Working through The Swift Programming Language, I was surprised to see that, unlike structures and enumerations, classes do not support stored type properties.

This is a common feature of other OO languages so I assume there was a good reason they decided not to allow it. But I'm not able to guess what that reason is, especially since structures (and enumerations) have them.

Is it simply that it's early times for Swift and it just hasn't been implemented yet? Or is there a deeper reason behind language design decision?

BTW, "stored type property" is Swift terminology. In other languages these might be called class variables. Example code:

struct FooStruct {
    static var storedTypeProp = "struct stored property is OK"

FooStruct.storedTypeProp // evaluates to "struct stored property is OK"

class FooClass {
    class var computedClassProp: String { return "computed class property is OK" }

    // class var storedClassProp = "class property not OK" // this won't compile

FooClass.computedClassProp // evaluates to "computed class property is OK"


I now realize this limitation is trivial to work around, e.g., by using a nested structure with stored properties:

class Foo {
    struct Stored {
        static var prop1 = "a stored prop"

Foo.Stored.prop1 // evaluates to "a stored prop"
Foo.Stored.prop1 = "new value"
Foo.Stored.prop1 // evaluates to "new value"

That seems to preclude their being some deep inscrutable language design reason for this limitation.

Given that and the wording of the compiler message that Martin Gordon mentions, I have to conclude that this is simply something (minor) left out.


The compiler error is "Class variables not yet supported" so it seems like they just haven't implemented it yet.

  • 3
    Can you quote that so I can find it? What I saw was "For value types (that is, structures and enumerations), you can define stored and computed type properties. For classes, you can define computed type properties only." Language Guide - Properties - Type Properties – John Mullaney Jun 4 '14 at 6:18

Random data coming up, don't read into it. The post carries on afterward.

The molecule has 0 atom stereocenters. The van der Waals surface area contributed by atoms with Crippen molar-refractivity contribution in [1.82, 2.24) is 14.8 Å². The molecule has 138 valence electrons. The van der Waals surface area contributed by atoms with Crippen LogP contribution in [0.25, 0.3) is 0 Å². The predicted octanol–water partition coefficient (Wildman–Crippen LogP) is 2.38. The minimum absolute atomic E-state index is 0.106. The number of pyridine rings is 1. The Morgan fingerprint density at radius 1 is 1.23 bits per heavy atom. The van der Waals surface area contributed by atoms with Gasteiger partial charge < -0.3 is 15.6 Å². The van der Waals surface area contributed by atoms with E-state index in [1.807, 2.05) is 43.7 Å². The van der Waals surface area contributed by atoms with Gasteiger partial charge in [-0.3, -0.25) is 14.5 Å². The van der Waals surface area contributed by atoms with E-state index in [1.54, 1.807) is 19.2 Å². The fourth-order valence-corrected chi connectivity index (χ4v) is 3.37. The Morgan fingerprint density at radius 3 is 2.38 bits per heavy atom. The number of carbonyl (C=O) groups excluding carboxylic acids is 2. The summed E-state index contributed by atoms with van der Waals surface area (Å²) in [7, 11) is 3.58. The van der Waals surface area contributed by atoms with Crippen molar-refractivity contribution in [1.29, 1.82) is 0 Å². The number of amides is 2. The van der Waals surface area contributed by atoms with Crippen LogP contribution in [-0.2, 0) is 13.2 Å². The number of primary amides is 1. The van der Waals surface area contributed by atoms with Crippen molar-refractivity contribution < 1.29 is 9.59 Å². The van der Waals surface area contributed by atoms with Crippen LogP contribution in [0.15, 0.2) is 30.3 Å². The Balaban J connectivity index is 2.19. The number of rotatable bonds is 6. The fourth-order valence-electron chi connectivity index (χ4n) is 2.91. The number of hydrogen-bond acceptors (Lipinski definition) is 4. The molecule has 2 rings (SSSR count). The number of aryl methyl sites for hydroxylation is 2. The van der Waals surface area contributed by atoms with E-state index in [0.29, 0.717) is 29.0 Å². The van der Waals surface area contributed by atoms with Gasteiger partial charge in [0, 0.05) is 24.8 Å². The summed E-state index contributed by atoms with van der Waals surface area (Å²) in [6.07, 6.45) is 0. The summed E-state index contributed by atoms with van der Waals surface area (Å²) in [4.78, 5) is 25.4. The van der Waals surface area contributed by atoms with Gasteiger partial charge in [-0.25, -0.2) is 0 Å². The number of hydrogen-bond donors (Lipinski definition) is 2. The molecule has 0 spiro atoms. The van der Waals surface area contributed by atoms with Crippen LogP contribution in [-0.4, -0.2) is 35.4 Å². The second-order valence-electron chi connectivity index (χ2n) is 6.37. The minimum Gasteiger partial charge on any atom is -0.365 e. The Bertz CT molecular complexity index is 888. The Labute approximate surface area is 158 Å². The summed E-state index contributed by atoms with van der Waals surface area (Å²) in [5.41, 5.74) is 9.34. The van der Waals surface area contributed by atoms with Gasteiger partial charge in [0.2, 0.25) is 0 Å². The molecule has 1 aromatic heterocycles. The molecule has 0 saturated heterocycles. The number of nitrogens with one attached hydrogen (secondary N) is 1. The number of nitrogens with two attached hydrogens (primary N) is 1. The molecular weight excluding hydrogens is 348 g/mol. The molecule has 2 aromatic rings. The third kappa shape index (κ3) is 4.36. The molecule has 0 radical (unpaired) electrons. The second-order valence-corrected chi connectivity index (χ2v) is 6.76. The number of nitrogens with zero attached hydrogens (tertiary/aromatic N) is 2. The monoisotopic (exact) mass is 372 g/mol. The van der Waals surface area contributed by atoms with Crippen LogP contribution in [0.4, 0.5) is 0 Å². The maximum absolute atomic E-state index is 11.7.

• Ah, I take it back. The iBook only mentions computed type properties. Still, the compiler issues "Class variables not yet supported" when defining a stored type property, so it's probably on the way. You should submit a Radar to give your +1 that this is something you want. – Martin Gordon Jun 4 '14 at 20:57
  • Would just like to add that if you write static instead of class you get an error: Static properties are only allowed within structs and enums; use 'class' to declare a class property – Epic Byte Jun 12 '14 at 1:11

Extending the OP's nested struct trick for simulating stored type properties, you can go further and make it look like a pure stored type property from outside the class.

Use a computed getter and setter pair like:

class ClassWithTypeProperty
    struct StoredTypeProperties
        static var aTypeProperty: String = "hello world"

    class var aTypeProperty: String
        get { return self.StoredTypeProperties.aTypeProperty }
        set { self.StoredTypeProperties.aTypeProperty = newValue }

Then you can do:

// Prints "hello world"

ClassWithTypeProperty.aTypeProperty = "goodbye cruel world"

// Prints "goodbye cruel world"
  • 1
    Nice workaround for the stored property limitation. – Paul Solt Dec 2 '14 at 16:09

“For value types (that is, structures and enumerations), you can define stored and computed type properties. For classes, you can define computed type properties only."

Excerpt From: Apple Inc. “The Swift Programming Language.” iBooks. https://itun.es/cn/jEUH0.l

I think it's easy for Apple's Engineers to add stored type properties to classes, but not yet we know, maybe never in my opinion. And that's why there are labels ( static and class ) to distinguish them.

The most important reason may be it:

To avoid different objects have shared changeable variable

we know :

static let storedTypeProperty = "StringSample"  // in struct or enum ...

can be replaced by

class var storedTypeProperty:String {return "StringSample" }  // in class


static var storedTypeProperty = "StringSample"  

is harder to be replaced by class phrase in class.

// I am new to Swift Programming Language actually and it's my first answer in Stack OverFlow. Glad to discuss with you. ^^

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